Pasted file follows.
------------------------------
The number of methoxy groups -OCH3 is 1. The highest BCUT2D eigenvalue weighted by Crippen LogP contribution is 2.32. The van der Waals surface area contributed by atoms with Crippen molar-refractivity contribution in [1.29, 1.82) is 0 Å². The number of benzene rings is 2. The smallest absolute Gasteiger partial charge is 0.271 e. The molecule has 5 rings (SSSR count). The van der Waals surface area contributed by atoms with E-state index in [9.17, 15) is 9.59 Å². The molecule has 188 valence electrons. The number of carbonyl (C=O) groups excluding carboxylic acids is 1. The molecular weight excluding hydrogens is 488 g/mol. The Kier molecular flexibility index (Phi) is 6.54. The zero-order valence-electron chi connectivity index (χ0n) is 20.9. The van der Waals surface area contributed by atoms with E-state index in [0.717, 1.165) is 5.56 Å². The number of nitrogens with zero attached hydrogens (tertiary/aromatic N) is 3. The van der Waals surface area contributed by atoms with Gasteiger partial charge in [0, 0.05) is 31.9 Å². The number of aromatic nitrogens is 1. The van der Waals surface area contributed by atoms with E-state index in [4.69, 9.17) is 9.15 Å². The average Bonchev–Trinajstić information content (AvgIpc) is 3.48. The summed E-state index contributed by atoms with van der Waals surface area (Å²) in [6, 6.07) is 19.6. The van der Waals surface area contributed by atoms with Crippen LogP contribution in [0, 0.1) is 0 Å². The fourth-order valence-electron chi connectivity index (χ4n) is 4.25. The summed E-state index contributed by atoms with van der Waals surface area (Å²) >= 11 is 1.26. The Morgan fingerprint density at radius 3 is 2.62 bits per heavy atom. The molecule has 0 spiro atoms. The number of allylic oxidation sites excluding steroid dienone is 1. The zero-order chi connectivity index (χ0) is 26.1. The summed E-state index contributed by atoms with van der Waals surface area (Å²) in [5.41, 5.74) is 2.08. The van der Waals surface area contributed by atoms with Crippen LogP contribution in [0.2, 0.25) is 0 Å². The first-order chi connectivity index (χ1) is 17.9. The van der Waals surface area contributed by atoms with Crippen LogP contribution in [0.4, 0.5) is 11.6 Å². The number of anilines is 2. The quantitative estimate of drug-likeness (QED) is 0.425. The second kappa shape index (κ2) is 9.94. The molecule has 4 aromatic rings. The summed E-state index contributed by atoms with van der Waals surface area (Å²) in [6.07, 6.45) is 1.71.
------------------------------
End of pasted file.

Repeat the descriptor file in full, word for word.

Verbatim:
The number of methoxy groups -OCH3 is 1. The highest BCUT2D eigenvalue weighted by Crippen LogP contribution is 2.32. The van der Waals surface area contributed by atoms with Crippen molar-refractivity contribution in [1.29, 1.82) is 0 Å². The number of benzene rings is 2. The smallest absolute Gasteiger partial charge is 0.271 e. The molecule has 5 rings (SSSR count). The van der Waals surface area contributed by atoms with E-state index in [9.17, 15) is 9.59 Å². The molecule has 188 valence electrons. The number of carbonyl (C=O) groups excluding carboxylic acids is 1. The molecular weight excluding hydrogens is 488 g/mol. The Kier molecular flexibility index (Phi) is 6.54. The zero-order valence-electron chi connectivity index (χ0n) is 20.9. The van der Waals surface area contributed by atoms with E-state index in [0.717, 1.165) is 5.56 Å². The number of nitrogens with zero attached hydrogens (tertiary/aromatic N) is 3. The van der Waals surface area contributed by atoms with Gasteiger partial charge in [0, 0.05) is 31.9 Å². The number of aromatic nitrogens is 1. The van der Waals surface area contributed by atoms with E-state index in [4.69, 9.17) is 9.15 Å². The average Bonchev–Trinajstić information content (AvgIpc) is 3.48. The summed E-state index contributed by atoms with van der Waals surface area (Å²) in [6, 6.07) is 19.6. The van der Waals surface area contributed by atoms with Crippen LogP contribution in [0, 0.1) is 0 Å². The fourth-order valence-electron chi connectivity index (χ4n) is 4.25. The summed E-state index contributed by atoms with van der Waals surface area (Å²) >= 11 is 1.26. The Morgan fingerprint density at radius 3 is 2.62 bits per heavy atom. The molecule has 0 spiro atoms. The number of allylic oxidation sites excluding steroid dienone is 1. The zero-order chi connectivity index (χ0) is 26.1. The summed E-state index contributed by atoms with van der Waals surface area (Å²) in [5.41, 5.74) is 2.08. The van der Waals surface area contributed by atoms with Crippen LogP contribution in [0.2, 0.25) is 0 Å². The first-order chi connectivity index (χ1) is 17.9. The van der Waals surface area contributed by atoms with Crippen LogP contribution in [0.4, 0.5) is 11.6 Å². The number of anilines is 2. The quantitative estimate of drug-likeness (QED) is 0.425. The second kappa shape index (κ2) is 9.94. The molecule has 4 aromatic rings. The summed E-state index contributed by atoms with van der Waals surface area (Å²) in [6.07, 6.45) is 1.71.